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Title: Dictyostelium discoideum as a model for the evaluation of teratogenic compounds
Author: Baines, Robert P.
ISNI:       0000 0005 0288 6623
Awarding Body: UCL (University College London)
Current Institution: University College London (University of London)
Date of Award: 2020
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Before new chemicals can be put on the market, they must be evaluated for toxicological safety. Evaluating the safety of new chemicals, for either medical, cosmetic or environmental application, is tightly regulated by worldwide legislation. A critical aspect of toxicity evaluation is developmental and reproductive toxicity (DART) testing. Traditionally, DART testing has been conducted in vivo in mammalian model systems. In fact, current EU DART testing guidelines accounts for the majority of animals used and the financial costs of new compound compliance testing. Therefore, because of the need to reduce the financial and animal costs associated with DART testing, there is a growing demand for new alternative model systems for toxicity evaluation. Dictyostelium discoideum is a eukaryotic amoeba which due to its unique developmental cycle has the potential to serve as a non-animal alternative model in DART testing. However, for a new alternative model to be proven effective it must allow for high-throughput screening, whilst maintaining biological complexity; allowing developmental toxicity results to be predictive of mammalian systems. To address these concerns, we developed new high-throughput D. discoideum growth and developmental toxicity assays. We use the assays to characterise toxicity across a broad range of test compounds, thereby revealing a significant relationship between D. discoideum and mammalian toxicity values. Our data demonstrates that D. discoideum has the biological complexity necessary to be predictive of mammalian toxicity. We further assess whether D. discoideum could be used to genetically characterise developmentally toxic compounds. Using next generation functional genomic screens, we show how the developmentally toxicity compounds, lithium and VPA can be globally genetically phenotyped. Using this genetic phenotyping approach, we were also able to identify the biological targets and processes that mediate lithium and VPA toxicity. Together, these studies illustrate the potential of D. discoideum to be developed as a new alternative model in DART testing.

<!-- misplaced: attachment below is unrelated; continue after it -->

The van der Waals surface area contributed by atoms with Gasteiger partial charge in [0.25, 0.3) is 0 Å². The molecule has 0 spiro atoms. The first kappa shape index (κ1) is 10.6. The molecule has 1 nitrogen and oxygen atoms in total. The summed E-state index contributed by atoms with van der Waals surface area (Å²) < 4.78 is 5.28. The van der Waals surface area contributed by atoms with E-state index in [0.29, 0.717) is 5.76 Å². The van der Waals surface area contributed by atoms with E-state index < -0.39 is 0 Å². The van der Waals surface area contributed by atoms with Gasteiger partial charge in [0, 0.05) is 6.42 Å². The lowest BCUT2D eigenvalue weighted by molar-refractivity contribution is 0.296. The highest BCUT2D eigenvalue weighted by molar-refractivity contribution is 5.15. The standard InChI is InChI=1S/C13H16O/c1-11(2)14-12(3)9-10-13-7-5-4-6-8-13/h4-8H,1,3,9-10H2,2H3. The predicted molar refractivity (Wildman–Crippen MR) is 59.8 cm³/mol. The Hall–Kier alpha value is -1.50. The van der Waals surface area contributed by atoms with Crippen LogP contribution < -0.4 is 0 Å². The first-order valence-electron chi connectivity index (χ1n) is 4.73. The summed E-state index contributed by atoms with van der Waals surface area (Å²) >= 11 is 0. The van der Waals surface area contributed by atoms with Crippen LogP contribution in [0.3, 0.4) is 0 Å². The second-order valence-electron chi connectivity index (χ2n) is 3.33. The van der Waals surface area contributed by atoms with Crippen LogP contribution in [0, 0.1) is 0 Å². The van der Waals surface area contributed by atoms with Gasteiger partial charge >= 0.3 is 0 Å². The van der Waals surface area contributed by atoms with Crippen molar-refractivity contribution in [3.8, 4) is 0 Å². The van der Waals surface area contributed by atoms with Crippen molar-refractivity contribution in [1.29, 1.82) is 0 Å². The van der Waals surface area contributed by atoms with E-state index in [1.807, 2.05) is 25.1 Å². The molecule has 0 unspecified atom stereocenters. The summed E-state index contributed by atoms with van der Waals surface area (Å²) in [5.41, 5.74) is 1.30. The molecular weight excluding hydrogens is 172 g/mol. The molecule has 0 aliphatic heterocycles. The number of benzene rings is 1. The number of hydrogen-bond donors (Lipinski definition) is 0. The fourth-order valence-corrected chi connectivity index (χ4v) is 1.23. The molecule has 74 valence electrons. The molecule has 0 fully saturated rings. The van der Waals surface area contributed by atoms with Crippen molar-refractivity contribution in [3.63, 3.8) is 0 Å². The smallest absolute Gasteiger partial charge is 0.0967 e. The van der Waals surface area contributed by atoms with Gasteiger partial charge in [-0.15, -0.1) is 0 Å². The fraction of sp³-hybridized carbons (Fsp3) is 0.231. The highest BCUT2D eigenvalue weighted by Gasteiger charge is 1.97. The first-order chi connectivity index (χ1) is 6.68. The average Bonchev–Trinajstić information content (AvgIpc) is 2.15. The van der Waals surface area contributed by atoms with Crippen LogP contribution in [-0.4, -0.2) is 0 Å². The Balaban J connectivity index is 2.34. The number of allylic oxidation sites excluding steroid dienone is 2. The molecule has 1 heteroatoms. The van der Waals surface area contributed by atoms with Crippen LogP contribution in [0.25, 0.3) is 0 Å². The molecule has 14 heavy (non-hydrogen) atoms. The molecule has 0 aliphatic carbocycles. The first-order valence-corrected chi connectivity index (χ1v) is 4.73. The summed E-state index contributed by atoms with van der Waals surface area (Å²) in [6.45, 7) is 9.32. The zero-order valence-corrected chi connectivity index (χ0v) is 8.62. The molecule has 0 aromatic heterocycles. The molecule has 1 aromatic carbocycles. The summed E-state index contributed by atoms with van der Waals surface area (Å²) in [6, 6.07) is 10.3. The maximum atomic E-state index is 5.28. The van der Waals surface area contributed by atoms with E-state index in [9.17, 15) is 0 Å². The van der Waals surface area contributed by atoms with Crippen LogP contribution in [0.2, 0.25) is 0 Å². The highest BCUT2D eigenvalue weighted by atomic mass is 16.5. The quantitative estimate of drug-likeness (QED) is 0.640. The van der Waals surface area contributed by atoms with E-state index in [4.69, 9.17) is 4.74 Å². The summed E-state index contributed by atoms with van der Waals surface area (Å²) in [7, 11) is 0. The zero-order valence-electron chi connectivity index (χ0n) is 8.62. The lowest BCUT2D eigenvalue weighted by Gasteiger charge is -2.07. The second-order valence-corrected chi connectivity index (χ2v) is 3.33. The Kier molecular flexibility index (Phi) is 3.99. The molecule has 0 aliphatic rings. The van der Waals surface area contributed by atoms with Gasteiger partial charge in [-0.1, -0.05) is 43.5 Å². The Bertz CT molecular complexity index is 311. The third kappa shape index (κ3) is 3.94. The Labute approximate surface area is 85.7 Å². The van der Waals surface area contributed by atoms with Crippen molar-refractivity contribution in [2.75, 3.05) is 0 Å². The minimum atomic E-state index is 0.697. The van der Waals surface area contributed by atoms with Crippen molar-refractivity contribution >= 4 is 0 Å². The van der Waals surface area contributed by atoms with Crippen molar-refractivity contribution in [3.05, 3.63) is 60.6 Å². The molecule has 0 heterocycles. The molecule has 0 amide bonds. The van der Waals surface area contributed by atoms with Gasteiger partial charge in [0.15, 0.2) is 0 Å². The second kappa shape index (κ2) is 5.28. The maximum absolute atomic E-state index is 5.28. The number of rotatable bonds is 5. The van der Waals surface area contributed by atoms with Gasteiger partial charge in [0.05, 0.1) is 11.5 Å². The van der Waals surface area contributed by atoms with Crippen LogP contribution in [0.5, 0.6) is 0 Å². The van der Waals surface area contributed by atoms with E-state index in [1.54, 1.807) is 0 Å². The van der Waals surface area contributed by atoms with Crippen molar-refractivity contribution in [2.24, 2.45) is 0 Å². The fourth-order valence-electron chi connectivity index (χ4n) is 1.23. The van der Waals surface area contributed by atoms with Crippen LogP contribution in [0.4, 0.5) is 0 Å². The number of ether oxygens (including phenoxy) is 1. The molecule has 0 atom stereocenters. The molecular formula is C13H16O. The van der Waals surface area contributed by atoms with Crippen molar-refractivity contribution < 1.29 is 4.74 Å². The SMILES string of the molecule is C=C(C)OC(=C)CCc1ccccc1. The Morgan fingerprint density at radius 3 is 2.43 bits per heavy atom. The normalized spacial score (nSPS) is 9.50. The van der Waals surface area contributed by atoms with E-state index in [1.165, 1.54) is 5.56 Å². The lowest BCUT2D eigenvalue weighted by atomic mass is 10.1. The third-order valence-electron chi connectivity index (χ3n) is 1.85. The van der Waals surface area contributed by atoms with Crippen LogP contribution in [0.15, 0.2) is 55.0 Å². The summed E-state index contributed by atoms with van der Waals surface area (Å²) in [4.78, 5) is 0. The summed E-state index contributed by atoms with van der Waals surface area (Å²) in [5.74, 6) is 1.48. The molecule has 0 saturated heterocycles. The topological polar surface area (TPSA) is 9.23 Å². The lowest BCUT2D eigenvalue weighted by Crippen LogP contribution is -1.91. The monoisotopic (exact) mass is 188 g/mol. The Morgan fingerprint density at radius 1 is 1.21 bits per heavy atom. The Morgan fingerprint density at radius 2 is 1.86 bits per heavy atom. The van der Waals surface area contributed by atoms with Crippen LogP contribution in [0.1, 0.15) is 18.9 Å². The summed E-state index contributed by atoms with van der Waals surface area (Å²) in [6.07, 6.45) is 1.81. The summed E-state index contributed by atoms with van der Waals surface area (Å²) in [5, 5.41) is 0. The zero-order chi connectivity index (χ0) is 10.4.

Supervisor: Not available Sponsor: Not available
Qualification Name: Thesis (Ph.D.) Qualification Level: Doctoral
EThOS ID:  DOI: Not available